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Brugger: I'm a liberal. Here's why single-payer won't work

It is time for you all to solve many things that have been bogged down by partisan posturing, including health care. I am afraid that the extreme of one-payer health insurance will overcome the other extreme of everyone for themselves. It is time to build on the middle ground of the ACA and construct a plan that provides complete medical care for all within a true insurance structure.

I haven’t abandoned the idea that I am a liberal thinker. I believe this is a progressive position because it is moving forward from where we are. The United States government cannot run health care. Our country is too large, and we have too many people. Various regions of the country have diverse health care challenges. Depending on the federal budget, with its ability for deficit spending, is asking for unrestrained cost and fraud. That is not to say, however, that the government should forgo the costs of income-relevant subsidies of insurance cost, medical education, research and, especially, rural infrastructure. Because of the strategic necessity of having a healthy population, government has a requirement to set standards for the health care of the nation.

The health insurance business model uses mathematics to assess risk and puts a dollar figure to the shared cost of that risk. Most of the insured population will not use all the care which is covered, but they can be sure of having health care with no or minimal cost whenever they need it. Insurance has been a market-driven sustainer of freedom from risk to life and property for centuries. It stabilizes our society at our most basic need for security.

We cannot trust government to run an insurance company. Just look at Social Security. It started out with a realistic actuarial basis, but a growing accumulation of money, which a private company would hold for reserves to pay claims, was seen as a surplus which could be used for other government spending. The spending may have been worthy, but the money was not actually available.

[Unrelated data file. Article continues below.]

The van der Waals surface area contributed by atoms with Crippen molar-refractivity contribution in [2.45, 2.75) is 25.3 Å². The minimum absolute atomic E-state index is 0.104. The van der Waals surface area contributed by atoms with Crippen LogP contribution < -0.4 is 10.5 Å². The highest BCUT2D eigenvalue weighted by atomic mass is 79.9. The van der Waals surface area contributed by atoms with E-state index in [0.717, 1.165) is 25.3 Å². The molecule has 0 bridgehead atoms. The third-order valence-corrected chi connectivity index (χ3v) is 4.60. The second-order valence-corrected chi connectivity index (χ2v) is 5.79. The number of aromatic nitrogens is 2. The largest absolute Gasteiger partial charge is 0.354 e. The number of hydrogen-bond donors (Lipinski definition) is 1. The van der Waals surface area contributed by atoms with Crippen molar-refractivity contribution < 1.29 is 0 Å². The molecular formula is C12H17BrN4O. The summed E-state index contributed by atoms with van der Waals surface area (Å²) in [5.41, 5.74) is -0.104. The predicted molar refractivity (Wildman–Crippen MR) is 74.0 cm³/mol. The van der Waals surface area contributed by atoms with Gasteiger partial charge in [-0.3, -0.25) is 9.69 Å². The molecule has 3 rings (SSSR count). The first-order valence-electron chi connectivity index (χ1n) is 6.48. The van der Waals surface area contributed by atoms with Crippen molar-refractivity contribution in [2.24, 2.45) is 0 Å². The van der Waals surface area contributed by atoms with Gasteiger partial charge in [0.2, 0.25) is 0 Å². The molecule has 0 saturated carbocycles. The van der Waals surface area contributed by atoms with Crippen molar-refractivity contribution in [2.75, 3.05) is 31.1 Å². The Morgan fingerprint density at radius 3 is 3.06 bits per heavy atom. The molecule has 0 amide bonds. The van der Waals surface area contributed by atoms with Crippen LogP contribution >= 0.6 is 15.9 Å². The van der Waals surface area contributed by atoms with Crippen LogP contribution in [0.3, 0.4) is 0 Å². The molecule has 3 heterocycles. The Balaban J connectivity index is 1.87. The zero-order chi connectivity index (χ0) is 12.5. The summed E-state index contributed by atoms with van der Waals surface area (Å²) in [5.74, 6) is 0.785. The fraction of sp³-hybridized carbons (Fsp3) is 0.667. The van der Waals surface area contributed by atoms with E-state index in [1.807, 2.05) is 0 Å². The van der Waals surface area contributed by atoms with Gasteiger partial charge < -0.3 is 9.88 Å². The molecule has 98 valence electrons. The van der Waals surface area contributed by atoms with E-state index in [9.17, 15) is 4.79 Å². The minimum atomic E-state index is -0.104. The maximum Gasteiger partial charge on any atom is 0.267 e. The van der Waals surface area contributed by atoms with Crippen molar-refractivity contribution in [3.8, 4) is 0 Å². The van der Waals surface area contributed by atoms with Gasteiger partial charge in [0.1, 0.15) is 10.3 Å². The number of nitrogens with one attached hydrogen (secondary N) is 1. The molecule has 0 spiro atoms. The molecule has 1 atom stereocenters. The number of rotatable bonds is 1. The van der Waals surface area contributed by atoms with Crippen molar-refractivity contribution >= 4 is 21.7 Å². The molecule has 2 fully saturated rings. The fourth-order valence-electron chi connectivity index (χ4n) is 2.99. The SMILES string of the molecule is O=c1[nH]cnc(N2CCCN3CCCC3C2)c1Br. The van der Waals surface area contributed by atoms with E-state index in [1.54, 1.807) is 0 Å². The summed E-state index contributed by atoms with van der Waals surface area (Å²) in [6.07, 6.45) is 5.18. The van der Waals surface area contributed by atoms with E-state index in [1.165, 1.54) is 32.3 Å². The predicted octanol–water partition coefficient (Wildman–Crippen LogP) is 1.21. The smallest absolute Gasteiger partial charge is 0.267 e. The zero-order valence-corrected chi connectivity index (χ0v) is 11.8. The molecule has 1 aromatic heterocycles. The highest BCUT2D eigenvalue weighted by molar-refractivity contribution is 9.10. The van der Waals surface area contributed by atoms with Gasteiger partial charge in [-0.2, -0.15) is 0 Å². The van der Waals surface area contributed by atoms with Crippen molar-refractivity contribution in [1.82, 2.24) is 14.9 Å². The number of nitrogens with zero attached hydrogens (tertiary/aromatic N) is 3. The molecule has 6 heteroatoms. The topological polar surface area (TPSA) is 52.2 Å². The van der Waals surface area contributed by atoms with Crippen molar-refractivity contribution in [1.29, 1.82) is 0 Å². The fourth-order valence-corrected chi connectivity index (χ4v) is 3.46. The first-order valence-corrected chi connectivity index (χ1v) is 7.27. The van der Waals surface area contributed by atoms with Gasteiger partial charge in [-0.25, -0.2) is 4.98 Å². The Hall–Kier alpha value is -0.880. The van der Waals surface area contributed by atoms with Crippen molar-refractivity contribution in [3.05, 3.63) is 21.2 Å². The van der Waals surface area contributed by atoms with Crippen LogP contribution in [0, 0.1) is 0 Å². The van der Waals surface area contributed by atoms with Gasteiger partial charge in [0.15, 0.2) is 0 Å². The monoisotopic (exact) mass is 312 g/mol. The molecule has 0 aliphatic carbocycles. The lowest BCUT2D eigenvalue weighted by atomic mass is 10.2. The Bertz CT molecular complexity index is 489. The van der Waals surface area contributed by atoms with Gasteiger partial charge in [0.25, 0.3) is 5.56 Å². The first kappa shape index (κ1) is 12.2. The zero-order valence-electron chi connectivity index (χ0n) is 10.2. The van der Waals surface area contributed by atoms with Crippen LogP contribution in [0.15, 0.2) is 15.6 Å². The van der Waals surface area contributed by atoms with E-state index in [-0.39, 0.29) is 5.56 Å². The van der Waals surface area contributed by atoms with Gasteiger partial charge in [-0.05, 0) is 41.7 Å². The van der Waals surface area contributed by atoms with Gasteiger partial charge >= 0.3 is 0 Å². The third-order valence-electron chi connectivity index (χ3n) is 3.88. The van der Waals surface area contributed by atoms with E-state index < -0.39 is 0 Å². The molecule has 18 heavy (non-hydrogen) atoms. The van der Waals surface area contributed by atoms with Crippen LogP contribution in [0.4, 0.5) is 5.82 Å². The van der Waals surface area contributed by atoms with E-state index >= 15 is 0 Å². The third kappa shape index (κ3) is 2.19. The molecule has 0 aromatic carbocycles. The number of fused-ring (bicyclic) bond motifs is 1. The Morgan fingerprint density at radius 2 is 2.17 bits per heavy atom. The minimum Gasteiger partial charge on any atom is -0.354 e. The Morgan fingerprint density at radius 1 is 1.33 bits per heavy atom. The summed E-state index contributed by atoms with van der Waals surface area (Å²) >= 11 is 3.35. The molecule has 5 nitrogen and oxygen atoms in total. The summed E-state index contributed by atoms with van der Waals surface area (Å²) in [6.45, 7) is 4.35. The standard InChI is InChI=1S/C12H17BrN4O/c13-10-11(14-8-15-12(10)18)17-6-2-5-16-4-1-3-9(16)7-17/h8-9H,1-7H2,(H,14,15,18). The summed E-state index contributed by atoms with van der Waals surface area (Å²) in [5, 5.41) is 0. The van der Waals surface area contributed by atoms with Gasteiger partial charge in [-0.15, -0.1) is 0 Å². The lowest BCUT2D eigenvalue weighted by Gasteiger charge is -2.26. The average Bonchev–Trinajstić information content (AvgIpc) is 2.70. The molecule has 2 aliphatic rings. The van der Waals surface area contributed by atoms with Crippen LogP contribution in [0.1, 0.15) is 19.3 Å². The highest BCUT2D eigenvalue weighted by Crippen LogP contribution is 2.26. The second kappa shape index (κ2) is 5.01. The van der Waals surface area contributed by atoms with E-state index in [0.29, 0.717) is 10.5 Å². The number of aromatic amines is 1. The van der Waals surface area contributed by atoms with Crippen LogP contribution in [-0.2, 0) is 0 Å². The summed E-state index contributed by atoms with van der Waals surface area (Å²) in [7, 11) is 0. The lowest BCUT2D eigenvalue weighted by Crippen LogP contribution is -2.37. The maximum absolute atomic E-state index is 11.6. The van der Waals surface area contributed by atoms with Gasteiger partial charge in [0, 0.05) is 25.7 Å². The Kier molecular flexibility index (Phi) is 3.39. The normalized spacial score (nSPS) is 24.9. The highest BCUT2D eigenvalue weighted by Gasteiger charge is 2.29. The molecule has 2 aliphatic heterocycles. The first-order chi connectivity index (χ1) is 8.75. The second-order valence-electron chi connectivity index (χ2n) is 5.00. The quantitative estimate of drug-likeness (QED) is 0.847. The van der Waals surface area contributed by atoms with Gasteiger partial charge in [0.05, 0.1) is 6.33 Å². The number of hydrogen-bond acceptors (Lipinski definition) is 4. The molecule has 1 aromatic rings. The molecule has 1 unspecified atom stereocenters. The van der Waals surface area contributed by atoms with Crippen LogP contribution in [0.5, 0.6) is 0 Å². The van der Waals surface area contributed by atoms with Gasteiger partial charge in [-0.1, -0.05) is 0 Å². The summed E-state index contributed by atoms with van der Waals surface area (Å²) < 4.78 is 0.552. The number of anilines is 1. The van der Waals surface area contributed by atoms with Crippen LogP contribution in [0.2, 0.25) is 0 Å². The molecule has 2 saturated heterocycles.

My vision is for an insurance exchange that covers everyone plus a requirement for mandatory insurance. If you don’t sign up, we will tax you. I want to do away with Medicare, Medicaid, Chip, children who are not dependent on their parent’s policy; everyone. People would choose and sign up for their coverage. Employers would choose the amount they would contribute to each employee’s plan with the same tax structure now in place. The government would set the subsidy for people with less-than-adequate income and the disabled. The truly indigent could sign up for a plan with a small premium or a small co-pay, which would be significant for a non-life-threatening emergency room visit. Perhaps states would cost share with the federal government.

Small business and the higher-income self-employed would not be paying the premium they are now because of the fact that their risks are assigned over a small pool. Medicare recipients would have more choice. They could pay higher premiums for less cost share; their prescriptions would be covered without the need to visit SHEBA counselors every year or the dread of significant changes mid-year.

The crucial point is, there would be market, not political, drivers in place. The insurance industry would incentivize healthy living and work with providers to lower costs. Companies might find that a not-for-profit model would give them marketplace advantage. With a regulatory cap on the ratio of claims paid to premiums collected, there would be no incentive for companies to collude in price fixing. There would, however, be an incentive to work year over year to minimize risk by encouraging better health and lower costs.

I remember, in the ‘90s, as Communism was breathing its last, that people who had lived under those regimes had the most problem with the freedom of choice. It is important, I think, not to take away the privilege of having to figure things out. Health care is a participatory process. We cannot buy health, but we can buy the means to make ourselves as healthy as possible. Things that are free of cost have no meaning. Keeping the insurance model in place makes sure that everyone has skin in the game.

As always, I invite discussion.

Letter: Trust the American press, not Trump

So, I am watching the reporters on TV as they help Americans see first-hand the devastation in Texas and then again in Florida. I watch these dedicated people risk their lives to not only bring this news to us but try to eek out a living for their families. Then I think, how dare the "leader" of our country call it "FAKE NEWS!"